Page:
A sailor’s story
A certain solemnity seemed to have settled over the military memorabilia laid out on the auction table. These were once some man’s treasures – photos and a sailor’s log from his travels, his garrison caps, an old tattered flag that even the auctioneer could not identify.
They were all from World War II, relics he tucked away decades ago, likely uncovered by family once he passed away. Here they were now, like the countless other Army or Navy remnants I come across pretty often at auctions – papers ready to be picked up and tossed down, photo-album pages primed to be flipped and flipped and flipped again, odds-and-ends waiting to be nudged about in wooden trinket boxes.
Us auction buyers like digging around in other people’s lives. And it seems that families give us a lot of military items to look over. Too bad. There ought to be a place other than an auction table where families can unload this stuff.
For me, one of the most interesting things about this lot was the owner: an African American soldier. I’ve come across a few such lots before, but not many and not often. (On another table was a album of military photos of a white soldier.) I’m fascinated because I know from history that it wasn’t easy for black soldiers in the early wars.
In most of the items I come across, soldiers are pretty clear in writing their names on the ephemera. But not this one. His lot contained a log of his military travels, filled with names and rankings, but it was unclear which was his. Near the front was background information on someone – a birthdate, place of birth, etc. – but not a name. At the back of the book was more detailed information with an actual name, but was it him?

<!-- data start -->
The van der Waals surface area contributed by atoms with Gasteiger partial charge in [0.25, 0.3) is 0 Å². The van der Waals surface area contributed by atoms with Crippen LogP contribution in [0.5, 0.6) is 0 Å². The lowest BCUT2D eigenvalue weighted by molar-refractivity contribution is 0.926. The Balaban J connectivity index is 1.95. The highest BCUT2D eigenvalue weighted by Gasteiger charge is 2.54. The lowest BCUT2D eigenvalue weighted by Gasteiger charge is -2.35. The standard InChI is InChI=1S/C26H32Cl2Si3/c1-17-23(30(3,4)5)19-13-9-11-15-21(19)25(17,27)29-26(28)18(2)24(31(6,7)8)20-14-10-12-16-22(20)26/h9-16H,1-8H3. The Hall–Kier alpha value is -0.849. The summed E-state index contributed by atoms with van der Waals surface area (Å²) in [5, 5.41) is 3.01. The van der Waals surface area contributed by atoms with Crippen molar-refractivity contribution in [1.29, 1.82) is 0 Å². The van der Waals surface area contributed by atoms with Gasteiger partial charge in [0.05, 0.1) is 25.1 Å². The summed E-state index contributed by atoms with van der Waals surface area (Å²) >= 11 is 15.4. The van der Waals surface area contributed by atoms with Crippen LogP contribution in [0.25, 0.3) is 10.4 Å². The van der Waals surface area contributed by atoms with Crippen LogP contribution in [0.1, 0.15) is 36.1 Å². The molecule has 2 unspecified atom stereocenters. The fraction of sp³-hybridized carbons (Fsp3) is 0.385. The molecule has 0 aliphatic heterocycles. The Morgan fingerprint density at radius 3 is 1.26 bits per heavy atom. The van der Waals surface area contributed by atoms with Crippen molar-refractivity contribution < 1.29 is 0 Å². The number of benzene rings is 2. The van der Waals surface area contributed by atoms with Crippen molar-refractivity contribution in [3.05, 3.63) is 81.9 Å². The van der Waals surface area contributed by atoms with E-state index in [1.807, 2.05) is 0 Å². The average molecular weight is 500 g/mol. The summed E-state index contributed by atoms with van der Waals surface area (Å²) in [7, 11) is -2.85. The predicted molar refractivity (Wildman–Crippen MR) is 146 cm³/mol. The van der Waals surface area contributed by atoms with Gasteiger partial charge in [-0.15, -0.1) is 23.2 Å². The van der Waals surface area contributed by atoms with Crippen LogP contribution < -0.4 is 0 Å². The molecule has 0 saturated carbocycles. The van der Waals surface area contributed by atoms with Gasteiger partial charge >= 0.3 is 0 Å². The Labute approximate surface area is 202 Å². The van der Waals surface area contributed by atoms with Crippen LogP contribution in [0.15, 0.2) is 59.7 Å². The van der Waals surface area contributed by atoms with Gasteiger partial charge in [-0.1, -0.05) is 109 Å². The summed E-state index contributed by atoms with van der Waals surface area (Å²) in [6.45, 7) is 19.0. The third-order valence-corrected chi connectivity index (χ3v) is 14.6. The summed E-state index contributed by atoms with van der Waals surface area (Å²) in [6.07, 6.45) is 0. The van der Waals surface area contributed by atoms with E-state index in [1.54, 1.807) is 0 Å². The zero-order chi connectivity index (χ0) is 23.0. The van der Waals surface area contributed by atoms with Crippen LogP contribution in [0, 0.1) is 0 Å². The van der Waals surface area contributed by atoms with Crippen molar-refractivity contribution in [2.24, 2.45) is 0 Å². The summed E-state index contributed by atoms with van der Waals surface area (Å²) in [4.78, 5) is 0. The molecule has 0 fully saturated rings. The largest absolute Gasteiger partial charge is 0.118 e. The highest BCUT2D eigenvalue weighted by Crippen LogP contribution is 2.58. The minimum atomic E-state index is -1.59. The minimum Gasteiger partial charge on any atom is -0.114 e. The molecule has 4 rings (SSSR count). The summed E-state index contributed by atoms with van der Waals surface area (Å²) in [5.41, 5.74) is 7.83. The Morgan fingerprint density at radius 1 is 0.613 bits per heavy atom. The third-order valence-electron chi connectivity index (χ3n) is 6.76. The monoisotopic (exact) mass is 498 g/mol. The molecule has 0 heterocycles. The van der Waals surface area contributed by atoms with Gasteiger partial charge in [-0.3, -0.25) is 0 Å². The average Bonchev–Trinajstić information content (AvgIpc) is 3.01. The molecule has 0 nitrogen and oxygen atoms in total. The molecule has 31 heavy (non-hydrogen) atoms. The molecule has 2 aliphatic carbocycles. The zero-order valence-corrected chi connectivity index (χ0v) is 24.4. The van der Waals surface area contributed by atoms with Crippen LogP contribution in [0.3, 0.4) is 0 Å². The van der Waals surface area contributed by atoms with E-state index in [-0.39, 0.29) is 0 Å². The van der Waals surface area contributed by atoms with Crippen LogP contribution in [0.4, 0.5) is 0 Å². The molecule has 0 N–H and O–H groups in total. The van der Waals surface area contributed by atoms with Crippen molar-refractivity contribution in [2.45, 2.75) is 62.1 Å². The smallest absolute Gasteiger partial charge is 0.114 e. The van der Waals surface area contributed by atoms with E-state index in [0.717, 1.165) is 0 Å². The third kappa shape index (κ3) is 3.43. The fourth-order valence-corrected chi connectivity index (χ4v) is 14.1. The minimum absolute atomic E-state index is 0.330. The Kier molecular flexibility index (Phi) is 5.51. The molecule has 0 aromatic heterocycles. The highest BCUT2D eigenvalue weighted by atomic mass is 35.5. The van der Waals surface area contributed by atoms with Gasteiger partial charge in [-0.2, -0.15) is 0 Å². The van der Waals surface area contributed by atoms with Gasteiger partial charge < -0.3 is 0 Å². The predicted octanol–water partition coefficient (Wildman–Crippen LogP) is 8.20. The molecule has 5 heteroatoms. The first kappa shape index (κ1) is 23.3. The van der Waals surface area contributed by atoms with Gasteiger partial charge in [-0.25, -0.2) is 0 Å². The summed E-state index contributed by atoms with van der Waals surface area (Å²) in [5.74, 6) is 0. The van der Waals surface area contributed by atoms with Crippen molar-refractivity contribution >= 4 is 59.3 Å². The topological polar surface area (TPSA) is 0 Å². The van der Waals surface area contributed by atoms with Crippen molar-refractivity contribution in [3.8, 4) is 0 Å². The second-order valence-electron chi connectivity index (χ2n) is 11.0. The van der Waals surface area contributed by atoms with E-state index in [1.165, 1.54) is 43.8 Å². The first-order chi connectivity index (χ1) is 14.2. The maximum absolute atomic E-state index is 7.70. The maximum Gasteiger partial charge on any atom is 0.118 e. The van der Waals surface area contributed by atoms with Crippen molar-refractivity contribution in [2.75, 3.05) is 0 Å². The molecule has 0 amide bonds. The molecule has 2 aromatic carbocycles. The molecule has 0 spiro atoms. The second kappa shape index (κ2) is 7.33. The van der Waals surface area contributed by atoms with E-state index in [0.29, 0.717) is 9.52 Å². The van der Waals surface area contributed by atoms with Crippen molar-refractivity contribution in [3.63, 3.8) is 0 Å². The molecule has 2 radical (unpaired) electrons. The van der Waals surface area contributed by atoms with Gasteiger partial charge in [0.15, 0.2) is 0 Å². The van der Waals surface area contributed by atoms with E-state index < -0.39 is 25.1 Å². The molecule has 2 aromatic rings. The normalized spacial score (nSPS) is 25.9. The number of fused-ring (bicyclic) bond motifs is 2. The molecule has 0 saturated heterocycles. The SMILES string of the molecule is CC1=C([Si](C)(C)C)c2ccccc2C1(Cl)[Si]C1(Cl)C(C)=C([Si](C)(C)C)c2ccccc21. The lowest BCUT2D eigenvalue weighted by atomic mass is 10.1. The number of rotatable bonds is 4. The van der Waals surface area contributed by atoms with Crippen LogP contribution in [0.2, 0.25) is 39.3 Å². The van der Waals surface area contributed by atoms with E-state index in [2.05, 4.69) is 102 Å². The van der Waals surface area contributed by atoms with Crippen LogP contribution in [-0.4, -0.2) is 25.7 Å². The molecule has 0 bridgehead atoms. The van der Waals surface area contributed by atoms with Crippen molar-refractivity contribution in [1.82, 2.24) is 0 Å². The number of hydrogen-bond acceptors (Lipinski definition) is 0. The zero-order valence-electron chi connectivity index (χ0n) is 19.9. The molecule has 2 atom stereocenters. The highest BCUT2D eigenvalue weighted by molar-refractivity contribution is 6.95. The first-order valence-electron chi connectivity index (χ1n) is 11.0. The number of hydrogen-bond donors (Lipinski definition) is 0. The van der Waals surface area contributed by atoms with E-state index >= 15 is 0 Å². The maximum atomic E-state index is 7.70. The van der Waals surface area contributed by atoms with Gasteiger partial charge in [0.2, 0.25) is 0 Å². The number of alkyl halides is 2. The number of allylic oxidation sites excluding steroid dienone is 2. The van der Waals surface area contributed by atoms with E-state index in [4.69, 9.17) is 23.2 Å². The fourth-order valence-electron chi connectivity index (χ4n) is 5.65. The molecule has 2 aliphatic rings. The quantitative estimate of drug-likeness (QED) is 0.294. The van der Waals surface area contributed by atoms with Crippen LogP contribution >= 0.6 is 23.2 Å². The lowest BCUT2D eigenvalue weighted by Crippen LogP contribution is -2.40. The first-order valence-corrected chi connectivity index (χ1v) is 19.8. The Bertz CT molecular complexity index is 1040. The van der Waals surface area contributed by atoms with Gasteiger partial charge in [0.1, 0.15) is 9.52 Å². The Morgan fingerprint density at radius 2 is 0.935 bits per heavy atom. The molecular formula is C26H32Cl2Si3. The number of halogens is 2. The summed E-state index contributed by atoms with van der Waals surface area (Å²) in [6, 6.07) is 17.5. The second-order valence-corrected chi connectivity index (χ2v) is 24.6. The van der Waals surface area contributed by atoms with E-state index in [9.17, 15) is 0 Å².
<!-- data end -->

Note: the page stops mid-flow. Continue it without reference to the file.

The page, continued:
The sailor’s log indicated that perhaps he was in the Navy. It included a list of places he’d been: Burma, Arabia, Egypt, India, Australia, the Philippines, China, North Africa, the United States.
The items came from “one guy’s estate,” the auctioneer said once he got around to the table of items, which had drawn a lot of attention of early lookers.
But the items didn’t precipitate very high bids. Here’s what was on the table and how much bidders paid for them:
Old photos of soldiers in uniforms and some family photos. There was a neat photo of people on what looked to be a fishing boat called “Cap Russell.” There are houses in the background near the shore. For a fuller view, click on the photo at left. $5
A Sinclair Refinery book, where he apparently worked at some point. $5
A set of 10 Jet magazines. They were from 1963 to 1971. The mags included articles about Dr. Martin Luther King Jr. and his family, John and Robert Kennedy, and Congresswoman Shirley Chisholm. They were near the soldier’s items, and I’m assuming they were his. I bought them for $10.
A sailor’s log and garrison caps, including a VFW cap. Click on photo of log book above to see a fuller view. $25.
An early British stamp. The auctioneer called it a #1 stamp worth $140. It sold for $7.
A white flag with the number 468 and the letter L, with an Eagle and a wheel of stars in the center – which baffled most of us. It had a few holes and some damage. Bidding started at $50 and ended at $70.
Photos from Burma and India and other places, military photos and photos of his command group. One buyer I talked to before the auction was especially enamored with the black and white photos of native peoples, perhaps because of their vintage appeal and exotic flavor. They were posed shots, seemingly taken by someone just fascinated with a people he had never seen before. And the people stood there stoically, perhaps just as curious about him. There were lots of these photos. The bidding started at $60, and they all sold for $80.
Rest of items, including a box of lighters, buttons and other small items. $17.